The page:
The film’s heart and soul, however, is Jo Ellen Pellman as Emma, the gay high school senior who displays resilience and courage in the face of prejudice. She’s terrific in a role that requires her to sing, dance while pulling on your heartstrings.
If you are someone who has the release date of “West Side Story,” which features Pellman’s co-star Ariana DeBose as Anita, marked on your calendar, or if the words “Meryl Streep raps” grab your attention, then you’ll want to put “The Prom” in your Netflix queue. It aims to please fans of the genre and delivers a blast of feel-good vibes but probably won’t win over people who don’t like it when actors suddenly burst into song.
A weekly feature from from ctvnews.ca! The Crouse Review is a quick, hot take on the weekend’s biggest movies! This week Richard looks at the crime drama “White Boy Rick,” the Nicolas Cage rage-a-thon “Mandy” and the thriller “A Simple Favor.”
The name Paul Feig is closely associated with comedy but with “A Simple Favor” he takes a step away from the laughs to present a story of intrigue and suspense that begins with a friend asking for a little help.
The labyrinthine plot begins with Stephanie (Anna Kendrick), the plucky single mom of a young son. She’s a keener, a food vlogger who is always the first to volunteer for everything at her son’s school. When she meets Emily (Blake Lively), the blunt talking mother of her son’s schoolmate, she is smitten. Stephanie is lonely, a widower who pours herself into work and her son’s life. With Emily she discovers the pleasures of pouring a martini in the afternoon as a “reset” for the day. The pair bond almost immediately despite Emily’s warning, “You do not want to be friends with me, trust me.”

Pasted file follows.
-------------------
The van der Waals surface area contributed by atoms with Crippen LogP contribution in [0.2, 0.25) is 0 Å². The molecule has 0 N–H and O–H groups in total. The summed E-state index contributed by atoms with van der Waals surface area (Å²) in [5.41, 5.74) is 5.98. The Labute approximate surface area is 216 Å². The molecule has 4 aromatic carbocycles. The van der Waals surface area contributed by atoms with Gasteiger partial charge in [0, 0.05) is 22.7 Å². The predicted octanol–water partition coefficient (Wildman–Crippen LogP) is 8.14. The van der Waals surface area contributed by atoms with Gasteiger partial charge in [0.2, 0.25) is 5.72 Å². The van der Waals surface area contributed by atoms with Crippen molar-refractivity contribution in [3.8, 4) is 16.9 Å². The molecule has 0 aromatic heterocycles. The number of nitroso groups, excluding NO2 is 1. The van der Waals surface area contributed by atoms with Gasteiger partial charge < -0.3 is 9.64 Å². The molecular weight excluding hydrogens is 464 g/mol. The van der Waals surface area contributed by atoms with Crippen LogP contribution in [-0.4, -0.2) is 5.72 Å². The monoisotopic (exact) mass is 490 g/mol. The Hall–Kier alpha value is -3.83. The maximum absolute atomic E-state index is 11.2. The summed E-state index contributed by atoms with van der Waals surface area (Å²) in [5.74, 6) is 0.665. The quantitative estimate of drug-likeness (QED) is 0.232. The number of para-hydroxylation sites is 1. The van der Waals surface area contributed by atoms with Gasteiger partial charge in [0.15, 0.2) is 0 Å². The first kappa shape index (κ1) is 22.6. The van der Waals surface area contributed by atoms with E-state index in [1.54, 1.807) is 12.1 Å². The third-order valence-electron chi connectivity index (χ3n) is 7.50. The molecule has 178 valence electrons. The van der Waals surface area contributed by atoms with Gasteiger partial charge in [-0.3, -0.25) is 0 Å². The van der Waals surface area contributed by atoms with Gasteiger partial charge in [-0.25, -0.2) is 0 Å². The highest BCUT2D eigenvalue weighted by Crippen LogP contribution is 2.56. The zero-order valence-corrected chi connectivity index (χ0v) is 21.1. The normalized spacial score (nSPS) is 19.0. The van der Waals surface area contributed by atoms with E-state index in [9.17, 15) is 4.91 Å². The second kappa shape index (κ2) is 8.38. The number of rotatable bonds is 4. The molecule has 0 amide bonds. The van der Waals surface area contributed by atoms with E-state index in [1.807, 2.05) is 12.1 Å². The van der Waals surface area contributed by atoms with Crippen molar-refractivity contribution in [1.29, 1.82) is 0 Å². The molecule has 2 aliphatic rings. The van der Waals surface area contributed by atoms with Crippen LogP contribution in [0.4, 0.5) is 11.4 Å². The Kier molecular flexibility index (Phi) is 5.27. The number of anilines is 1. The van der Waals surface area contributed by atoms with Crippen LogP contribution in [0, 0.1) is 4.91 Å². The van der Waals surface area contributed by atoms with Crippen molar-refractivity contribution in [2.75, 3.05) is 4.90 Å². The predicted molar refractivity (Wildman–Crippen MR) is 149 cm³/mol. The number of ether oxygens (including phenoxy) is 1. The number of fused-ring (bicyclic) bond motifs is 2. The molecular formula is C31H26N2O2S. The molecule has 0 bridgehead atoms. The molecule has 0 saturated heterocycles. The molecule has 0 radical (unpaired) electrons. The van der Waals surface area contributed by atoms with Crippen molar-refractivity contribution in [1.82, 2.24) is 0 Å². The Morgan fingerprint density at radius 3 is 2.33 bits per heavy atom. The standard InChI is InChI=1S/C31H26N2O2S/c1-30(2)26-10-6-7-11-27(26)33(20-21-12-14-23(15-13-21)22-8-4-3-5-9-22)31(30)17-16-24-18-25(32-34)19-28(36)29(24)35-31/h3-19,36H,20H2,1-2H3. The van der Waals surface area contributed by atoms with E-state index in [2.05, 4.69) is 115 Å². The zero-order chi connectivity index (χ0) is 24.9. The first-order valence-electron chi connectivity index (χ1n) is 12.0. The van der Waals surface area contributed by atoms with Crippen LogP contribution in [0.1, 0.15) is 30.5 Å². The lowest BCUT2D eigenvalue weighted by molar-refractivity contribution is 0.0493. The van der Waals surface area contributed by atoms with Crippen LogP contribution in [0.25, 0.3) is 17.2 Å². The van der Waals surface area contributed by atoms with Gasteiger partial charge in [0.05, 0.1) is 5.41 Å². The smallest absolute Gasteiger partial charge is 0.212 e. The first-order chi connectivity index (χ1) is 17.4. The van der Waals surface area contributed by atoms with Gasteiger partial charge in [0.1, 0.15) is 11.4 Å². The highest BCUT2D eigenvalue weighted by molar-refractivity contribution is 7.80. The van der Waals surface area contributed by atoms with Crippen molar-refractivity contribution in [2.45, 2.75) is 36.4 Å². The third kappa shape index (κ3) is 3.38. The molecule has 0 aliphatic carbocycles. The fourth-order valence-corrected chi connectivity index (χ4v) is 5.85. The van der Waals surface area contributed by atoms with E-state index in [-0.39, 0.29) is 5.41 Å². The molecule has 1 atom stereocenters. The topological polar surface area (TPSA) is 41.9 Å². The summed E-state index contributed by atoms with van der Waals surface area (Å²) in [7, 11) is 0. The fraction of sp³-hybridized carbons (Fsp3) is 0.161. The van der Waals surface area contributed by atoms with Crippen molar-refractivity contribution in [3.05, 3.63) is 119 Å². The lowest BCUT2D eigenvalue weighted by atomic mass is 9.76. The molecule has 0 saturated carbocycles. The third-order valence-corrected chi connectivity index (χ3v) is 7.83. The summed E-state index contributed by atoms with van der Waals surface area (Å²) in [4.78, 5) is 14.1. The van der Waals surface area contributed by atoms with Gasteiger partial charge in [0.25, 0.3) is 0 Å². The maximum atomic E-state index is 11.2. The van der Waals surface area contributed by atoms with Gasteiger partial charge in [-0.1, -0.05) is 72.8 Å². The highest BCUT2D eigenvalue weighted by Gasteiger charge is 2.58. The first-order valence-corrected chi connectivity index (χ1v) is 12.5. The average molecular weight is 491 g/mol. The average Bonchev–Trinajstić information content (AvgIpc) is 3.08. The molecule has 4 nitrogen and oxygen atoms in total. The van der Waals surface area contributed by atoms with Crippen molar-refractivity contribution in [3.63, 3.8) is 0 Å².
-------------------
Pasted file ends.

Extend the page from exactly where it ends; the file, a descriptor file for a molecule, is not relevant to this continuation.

When Emily asks Stephanie for the “simple favour,” of picking her son up after school, the eager mom agrees. Trouble is, Emily disappears into the great wide open, leaving Stephanie stuck with a child and grieving husband (Henry Golding). As she struggles to find closure and poke around in the corners of Emily’s life she discovers her friend wasn’t quite the person she thought she was. “Secrets are like margarine,” Steph says, “easy to spread but bad for the heart.”
From here the film deep dives into a twisty-turny story of intrigue, misplaced love and insurance scams.
Midway through Stephanie asks, “Are you trying to Diabolique me?” It’s a call back to a 1955 psychological thriller that saw terrible people plan a murder while maintaining a perfect alibi. There are missing bodies and other comparisons to “A Simple Favor” but the similarities end there. Feig gets great performances from Kendrick and Lively but is a bit too leisurely in getting into the meat of the matter.
The opening scenes of the friendship building between the two women sparkle. Kendrick is wide eyed and naïve, with just a hint of the darkness that may lie beneath her perfectly manicured soccer mom exterior. By comparison Lively is an exotic beast, decked out in designer clothes and perfectly tousled main of blonde hair. Her candour puts Stephanie and the audience off balance. She loves her son Nikki, but money woes occupy her mind. Despite living in a rand home with all the amenities she’s on the verge of bankruptcy. “The nicest thing I could do for Nikki,” she says, “is blow my brains out.” Their friendship always seemed unconventional but Emily’s frankness hints at what is to come.
That’s the good stuff. From there “A Simple Favor” becomes a maze of good and bad intentions, fake outs, incest and gaslighting. Motivations shift and the twists pile up as the plot takes a darker tone. Trouble is, it takes too long to get where it is going. The interplay between the characters remains enjoyable but as they become increasingly unreliable narrators the story feels convoluted and stretched.